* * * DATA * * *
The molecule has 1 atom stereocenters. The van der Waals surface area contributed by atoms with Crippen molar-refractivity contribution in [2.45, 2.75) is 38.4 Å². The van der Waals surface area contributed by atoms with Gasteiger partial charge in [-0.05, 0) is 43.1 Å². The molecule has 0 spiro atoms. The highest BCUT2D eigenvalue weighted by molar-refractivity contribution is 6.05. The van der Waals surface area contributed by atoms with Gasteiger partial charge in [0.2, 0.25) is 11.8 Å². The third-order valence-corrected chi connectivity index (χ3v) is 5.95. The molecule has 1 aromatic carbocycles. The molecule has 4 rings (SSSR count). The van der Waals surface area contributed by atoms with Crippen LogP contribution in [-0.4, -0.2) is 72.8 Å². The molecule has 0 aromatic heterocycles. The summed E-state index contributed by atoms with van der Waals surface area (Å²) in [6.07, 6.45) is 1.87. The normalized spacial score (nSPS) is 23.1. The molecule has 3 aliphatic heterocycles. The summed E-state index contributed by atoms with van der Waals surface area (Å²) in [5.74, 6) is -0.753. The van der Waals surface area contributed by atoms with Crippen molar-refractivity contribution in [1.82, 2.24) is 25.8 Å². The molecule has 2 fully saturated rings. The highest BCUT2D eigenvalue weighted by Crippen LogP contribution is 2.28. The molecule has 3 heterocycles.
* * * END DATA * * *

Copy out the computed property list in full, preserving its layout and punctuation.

The molecule has 1 atom stereocenters. The van der Waals surface area contributed by atoms with Crippen molar-refractivity contribution in [2.45, 2.75) is 38.4 Å². The van der Waals surface area contributed by atoms with Gasteiger partial charge in [-0.05, 0) is 43.1 Å². The molecule has 0 spiro atoms. The highest BCUT2D eigenvalue weighted by molar-refractivity contribution is 6.05. The van der Waals surface area contributed by atoms with Gasteiger partial charge in [0.2, 0.25) is 11.8 Å². The third-order valence-corrected chi connectivity index (χ3v) is 5.95. The molecule has 1 aromatic carbocycles. The molecule has 4 rings (SSSR count). The van der Waals surface area contributed by atoms with Crippen LogP contribution in [-0.4, -0.2) is 72.8 Å². The molecule has 0 aromatic heterocycles. The summed E-state index contributed by atoms with van der Waals surface area (Å²) in [6.07, 6.45) is 1.87. The normalized spacial score (nSPS) is 23.1. The molecule has 3 aliphatic heterocycles. The summed E-state index contributed by atoms with van der Waals surface area (Å²) in [5.74, 6) is -0.753. The van der Waals surface area contributed by atoms with Crippen molar-refractivity contribution in [1.82, 2.24) is 25.8 Å². The molecule has 2 fully saturated rings. The highest BCUT2D eigenvalue weighted by Crippen LogP contribution is 2.28. The molecule has 3 heterocycles.